Immediately include mineral leases in IPSASB-13 Leases

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In most sovereign nations, sub-soil minerals are owned by the state. The minerals are a part of the “commons” – assets owned ultimately by the citizens. The problem we face is that the IMF, UN & IPSASB (International Public Sectior Acccounting Standards Board) standards for government accounting, statistics and disclosure treat receipts from minerals as “windfall revenues” rather than “capital receipts on account of the sale of a non-renewable natural resource asset.” Specifically, IPSAS-13 - Leases, is currently being reviewed. This standard currently excludes mineral leases. Our campaign is to include mineral leases within IPSAS-13, and if necessary, converge with IFRS 6, Exploration for and Evaluation of Mineral Resources

This is a major accounting anomaly, similar to the funding of pension liabilities on a pay-as-you-go basis, but with even bigger and more dangerous implications. The World Development Indicators show that the total energy and mineral depletion that occurred between 1970 and 2013 amounts to $27 trillion. Much of the receipts from this has been already spent or consumed, aided in part by government accounting for mineral receipts as revenues instead of their actual status – sale of an asset.

In this note prepared by Goa Foundation, they explain how a) there are two competing metaphors for mineral receipts in those contexts where governments own the minerals – “windfall revenue” and “sale of common trust assets”; b) the origins of these metaphors; c) how “windfall revenue” drives many resource curse and broader global issues; d) how the use of the “common trust asset” metaphor would alleviate a whole range of resource curse issues while enabling the clinching of SDGs, and even perhaps create a path towards solving the environmental crisis. The note discusses the incredible scale of real world negative outcomes, compares government with private sector accounting, the relationship with natural capital accounting, and concludes with a set of recommendations.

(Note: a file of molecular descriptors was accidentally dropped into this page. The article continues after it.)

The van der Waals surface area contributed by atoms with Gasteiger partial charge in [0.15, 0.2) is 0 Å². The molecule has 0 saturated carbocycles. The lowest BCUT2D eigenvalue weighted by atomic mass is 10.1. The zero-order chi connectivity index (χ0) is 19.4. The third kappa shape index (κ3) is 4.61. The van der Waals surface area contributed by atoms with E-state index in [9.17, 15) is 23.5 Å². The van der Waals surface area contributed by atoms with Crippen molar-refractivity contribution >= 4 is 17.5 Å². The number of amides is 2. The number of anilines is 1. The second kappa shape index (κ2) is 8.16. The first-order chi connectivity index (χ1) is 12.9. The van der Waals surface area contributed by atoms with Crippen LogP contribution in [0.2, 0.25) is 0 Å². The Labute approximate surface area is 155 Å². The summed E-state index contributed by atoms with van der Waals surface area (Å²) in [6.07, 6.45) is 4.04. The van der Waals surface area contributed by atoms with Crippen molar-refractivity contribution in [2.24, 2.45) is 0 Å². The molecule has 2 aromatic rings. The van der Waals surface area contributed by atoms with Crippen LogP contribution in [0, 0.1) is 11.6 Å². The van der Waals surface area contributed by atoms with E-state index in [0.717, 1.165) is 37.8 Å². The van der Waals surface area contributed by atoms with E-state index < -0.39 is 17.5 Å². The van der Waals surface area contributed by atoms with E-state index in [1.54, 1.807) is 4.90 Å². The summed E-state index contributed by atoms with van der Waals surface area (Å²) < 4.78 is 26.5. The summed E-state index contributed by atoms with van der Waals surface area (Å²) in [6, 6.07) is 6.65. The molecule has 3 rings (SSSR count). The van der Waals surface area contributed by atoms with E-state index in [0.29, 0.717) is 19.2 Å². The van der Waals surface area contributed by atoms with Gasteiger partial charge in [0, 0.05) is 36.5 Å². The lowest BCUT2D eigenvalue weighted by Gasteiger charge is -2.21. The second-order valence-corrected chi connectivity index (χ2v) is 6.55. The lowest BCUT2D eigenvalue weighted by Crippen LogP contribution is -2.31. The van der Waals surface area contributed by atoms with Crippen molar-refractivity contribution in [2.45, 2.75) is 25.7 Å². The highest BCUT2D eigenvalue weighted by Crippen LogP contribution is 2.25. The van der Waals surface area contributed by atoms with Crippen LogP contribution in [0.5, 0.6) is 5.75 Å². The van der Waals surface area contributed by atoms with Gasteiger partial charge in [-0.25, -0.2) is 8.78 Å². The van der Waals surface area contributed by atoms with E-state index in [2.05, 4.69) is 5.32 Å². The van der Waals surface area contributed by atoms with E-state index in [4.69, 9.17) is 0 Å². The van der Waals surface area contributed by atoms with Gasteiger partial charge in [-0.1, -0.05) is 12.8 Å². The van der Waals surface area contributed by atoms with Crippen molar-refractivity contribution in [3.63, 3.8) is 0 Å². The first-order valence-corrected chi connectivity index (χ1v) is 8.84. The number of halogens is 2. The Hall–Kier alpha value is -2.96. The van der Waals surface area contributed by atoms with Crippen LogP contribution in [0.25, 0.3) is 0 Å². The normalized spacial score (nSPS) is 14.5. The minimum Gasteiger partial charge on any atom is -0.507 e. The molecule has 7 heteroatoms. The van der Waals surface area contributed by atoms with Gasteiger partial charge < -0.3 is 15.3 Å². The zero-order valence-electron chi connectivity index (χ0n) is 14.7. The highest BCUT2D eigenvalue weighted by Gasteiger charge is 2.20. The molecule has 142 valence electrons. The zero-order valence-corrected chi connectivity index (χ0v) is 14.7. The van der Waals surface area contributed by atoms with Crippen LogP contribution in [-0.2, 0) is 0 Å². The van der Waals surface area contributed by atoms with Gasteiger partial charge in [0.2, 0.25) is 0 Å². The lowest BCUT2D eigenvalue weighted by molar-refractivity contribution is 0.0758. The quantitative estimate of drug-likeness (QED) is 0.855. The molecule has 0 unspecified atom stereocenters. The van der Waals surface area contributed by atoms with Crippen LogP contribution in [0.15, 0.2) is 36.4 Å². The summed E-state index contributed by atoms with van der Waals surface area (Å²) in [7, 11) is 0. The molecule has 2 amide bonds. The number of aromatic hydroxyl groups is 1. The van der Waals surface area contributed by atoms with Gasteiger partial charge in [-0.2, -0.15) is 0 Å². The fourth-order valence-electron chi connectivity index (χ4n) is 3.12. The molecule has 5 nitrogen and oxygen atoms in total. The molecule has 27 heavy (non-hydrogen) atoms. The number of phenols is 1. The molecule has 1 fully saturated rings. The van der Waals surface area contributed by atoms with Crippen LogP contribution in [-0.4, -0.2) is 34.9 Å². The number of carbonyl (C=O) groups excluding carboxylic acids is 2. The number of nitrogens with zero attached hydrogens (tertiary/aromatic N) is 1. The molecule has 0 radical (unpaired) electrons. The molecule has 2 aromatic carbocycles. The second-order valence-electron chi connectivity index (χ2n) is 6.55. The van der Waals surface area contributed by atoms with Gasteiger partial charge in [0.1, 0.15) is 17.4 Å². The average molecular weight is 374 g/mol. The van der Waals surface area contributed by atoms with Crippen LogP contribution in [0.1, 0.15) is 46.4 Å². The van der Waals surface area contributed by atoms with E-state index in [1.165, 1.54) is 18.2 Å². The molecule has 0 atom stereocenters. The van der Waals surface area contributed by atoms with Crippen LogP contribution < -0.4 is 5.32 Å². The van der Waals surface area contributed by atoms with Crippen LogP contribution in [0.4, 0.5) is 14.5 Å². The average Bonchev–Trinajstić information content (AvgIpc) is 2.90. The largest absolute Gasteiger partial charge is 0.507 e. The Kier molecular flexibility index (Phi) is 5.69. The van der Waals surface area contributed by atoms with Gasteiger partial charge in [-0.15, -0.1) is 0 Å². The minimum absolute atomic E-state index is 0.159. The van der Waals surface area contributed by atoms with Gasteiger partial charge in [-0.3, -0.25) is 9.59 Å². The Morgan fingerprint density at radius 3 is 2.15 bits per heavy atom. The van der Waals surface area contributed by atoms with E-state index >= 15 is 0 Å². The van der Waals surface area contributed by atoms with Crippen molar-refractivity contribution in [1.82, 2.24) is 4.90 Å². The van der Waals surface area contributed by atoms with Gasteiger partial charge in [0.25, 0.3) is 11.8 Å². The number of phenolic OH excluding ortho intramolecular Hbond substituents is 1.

In the light of the issues raised in the note, we feel it is necessary to petition the IPSASB to urgently move to adopt a common trust asset approach towards the accounting, statistical and disclosure standards for minerals. In particular, it is our moral duty to take the opportunity provided by the current review of IPSAS-13 - Leases.

It is clear – given the $27 trillion of public funds involved – that the Resource Curse is possibly the single largest issue facing resource-rich states and nations. This is more than an accounting issue. Properly speaking, it is an ethical and moral issue. It is deeply linked to whether we can as human beings change our current mindset for a better way of handling these assets. It is also directly connected to the persistent extreme poverty and growing inequality the world has experienced in the past half century.

We therefore earnestly request the IPSASB to reconsider and review your standards and guidance for mineral receipts to help resource-rich countries and their people to break/dispel the curse, which has its origins, at least in part, in faulty government accounting. The problem is huge – billions of people suffer from the resource curse – and the suggested change is tiny in comparison. Lives are at stake.



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